Similarly, the line “Ad aeternam” appears to have something missing. ‘Aeternam’ here is an adjective, but it has no noun to modify. The phrase as it stands means “to the eternal” – but we are left asking, “to the eternal what?” Perhaps Gold really meant “to eternity” here, but if so, the Latin he actually wanted would have been “ad aeternitatem”. That would have needed a different rhythmical setting, though, as it’s an extra two syllables – and I’m guessing that a generally appropriate sound mattered more to him than achieving grammatical closure!

Anyway, allowing for the oddities in the original, I thought I would try to have a go at offering a slightly better translation than the ones which have appeared on the internet so far. I’ve done an entirely literal one for those who want to know exactly how Murray Gold’s Latin would actually translate. But I’ve also done a much looser one which captures something more like the mood I think he was actually aiming for, is more meaningful and grammatically coherent, and furthermore could still (more or less) be sung to the same tune:

Murray Gold’s lyrics Literal translation Mood-appropriate translation
Vale Decem
Ad aeternam
Di meliora
Ad aeternam
Vale Decem
Di meliora
Beati
Pacifici
Vale Decem
Alis grave
Ad perpetuam memoriam
Vale Decem
Gratis tibi ago
Ad aeternam
Nunquam singularis
Nunquam
Dum spiro fido
Vale…
Farewell, Ten
To the eternal
(May the) gods (grant you) better (things)
To the eternal
Farewell, Ten
(May the) gods (grant you) better (things)
Blessed
(Are) the peacemakers
Farewell, Ten
Heavy with wings
To perpetual memory
Farewell, Ten
I give you thanks
To the eternal
Never alone
Never
While I breathe I trust
Farewell…
Farewell, Ten
On to eternity
The fates be with you
On to eternity.
Farewell, Ten
The fates be with you.
Oh, blessed he
Who brought us peace.
Farewell, Ten
Lay down your burden
We will remember you forever more.
Farewell, Ten
We give you thanks.
On to eternity
You are not alone
Never
Trust to the last
Farewell…

The one-hour cut-down Prom from Monday is available on iPlayer now, but a fuller version will also be shown on BBC3 on Friday at 7pm. I’d highly recommend watching it – but have your tissues handy for ‘Vale Decem’…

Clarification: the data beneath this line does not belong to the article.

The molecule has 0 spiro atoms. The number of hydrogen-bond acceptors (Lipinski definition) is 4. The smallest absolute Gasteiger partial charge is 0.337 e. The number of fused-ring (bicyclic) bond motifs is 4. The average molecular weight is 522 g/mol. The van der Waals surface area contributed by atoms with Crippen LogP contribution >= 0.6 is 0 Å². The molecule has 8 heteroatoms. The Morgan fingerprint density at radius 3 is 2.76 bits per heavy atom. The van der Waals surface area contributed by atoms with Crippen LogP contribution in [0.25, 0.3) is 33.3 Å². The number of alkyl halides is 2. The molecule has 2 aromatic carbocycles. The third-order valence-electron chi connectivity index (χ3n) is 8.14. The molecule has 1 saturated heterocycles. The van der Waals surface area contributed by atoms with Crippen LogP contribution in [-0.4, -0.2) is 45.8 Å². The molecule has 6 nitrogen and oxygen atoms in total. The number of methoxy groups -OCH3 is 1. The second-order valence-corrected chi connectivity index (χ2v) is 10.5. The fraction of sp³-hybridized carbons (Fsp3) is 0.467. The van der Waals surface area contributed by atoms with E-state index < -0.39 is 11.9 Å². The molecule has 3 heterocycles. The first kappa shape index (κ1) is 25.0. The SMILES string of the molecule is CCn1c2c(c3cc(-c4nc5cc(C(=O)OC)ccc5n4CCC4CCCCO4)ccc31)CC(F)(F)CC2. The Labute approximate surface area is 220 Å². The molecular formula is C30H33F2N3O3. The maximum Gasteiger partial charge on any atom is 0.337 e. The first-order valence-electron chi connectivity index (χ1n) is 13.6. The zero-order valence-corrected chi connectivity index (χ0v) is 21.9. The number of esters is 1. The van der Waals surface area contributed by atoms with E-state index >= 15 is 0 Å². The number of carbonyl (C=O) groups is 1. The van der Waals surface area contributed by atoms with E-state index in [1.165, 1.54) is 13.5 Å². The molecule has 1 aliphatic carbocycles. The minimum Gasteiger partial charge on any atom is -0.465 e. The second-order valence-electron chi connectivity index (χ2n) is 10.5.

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54 Responses to “The Latin in Murray Gold’s ‘Vale Decem’”

  1. It looks to me like the score actually says “Vale Decem, Ad aeternam, Di meliora, *Ab* aeternam”. But I don’t know Latin! :) How would that change the translation?

    • I’ve just had a look, and you may well be right about that. There’s a slight fold in the score at that point, so it’s hard to tell, but the letter in question could indeed be a ‘b’ rather than a ‘d’. If it is, though, I’m afraid it would constitute another mistake, rather than a different phrase with a different meaning.

      This explanation may mean nothing to you if you’re not familiar with Latin grammar, but the prepositions ‘ad’ and ‘ab’ each require a different form for the noun which follows them, and thus also for any adjective agreeing with that noun (which is what we’ve actually got here – the noun is missing). This means that in Latin, you can only say “ad aeternam” (taking the accusative case) or “ab aeterna” (taking the ablative case), but you cannot say “ab aeternam” – or at least, you can’t if you want people to understand what you’re talking about! And even if the first word at the point you’ve noticed is ‘ab’, the second is still definitely ‘aeternam’ – the ‘m’ is very clear.

      So, in short, if the score does say ‘ab’ at that stage, it’s another mistake in the original Latin lyrics – probably just a transcription mistake as they were written onto the score. Along with the oddities and mistakes I’ve already noticed, this confirms my impression that Murray Gold probably isn’t really very familiar with the finer points of Latin grammar. But hey – his music is wonderful, so I’m happy to let it slide! :-)

      • Erika said

        How do u translate I’m broken in latin?

        • There are various possible ways, as Latin has several different words for ‘break’, each with slightly different meanings. (You can see some of the options here.) But a simple way of translating it, which would probably suit most meanings, is ‘fracta sum‘ (if a woman is speaking) or fractus sum (for a man).

  2. [...] original post here: The Latin in Murray Gold's 'Vale Decem' « Penelope's Weavings and … Click Here For Cheap Concert Tickets Save Money! Share and Enjoy: Posted in Classical, Latin [...]

  3. Sounds excellent – pity I have no TV but I believe the Tenth Doctor was very good.

  4. Thought I should tell you that i love this blog … and also, was wondering if you might want to hold an issue of Carnivalesque here?

  5. AnotherPenelope said

    Thanks so much for this – the lyrics have been driving me mad ever since I first heard them but I couldn’t quite make them out enough to get a transcription. My latin is pretty rusty but I soon realised that the original “translation” that was out on the web was wide of the mark. I think your “mood appropriate translation” is very poetic, moving and entirely appropriate.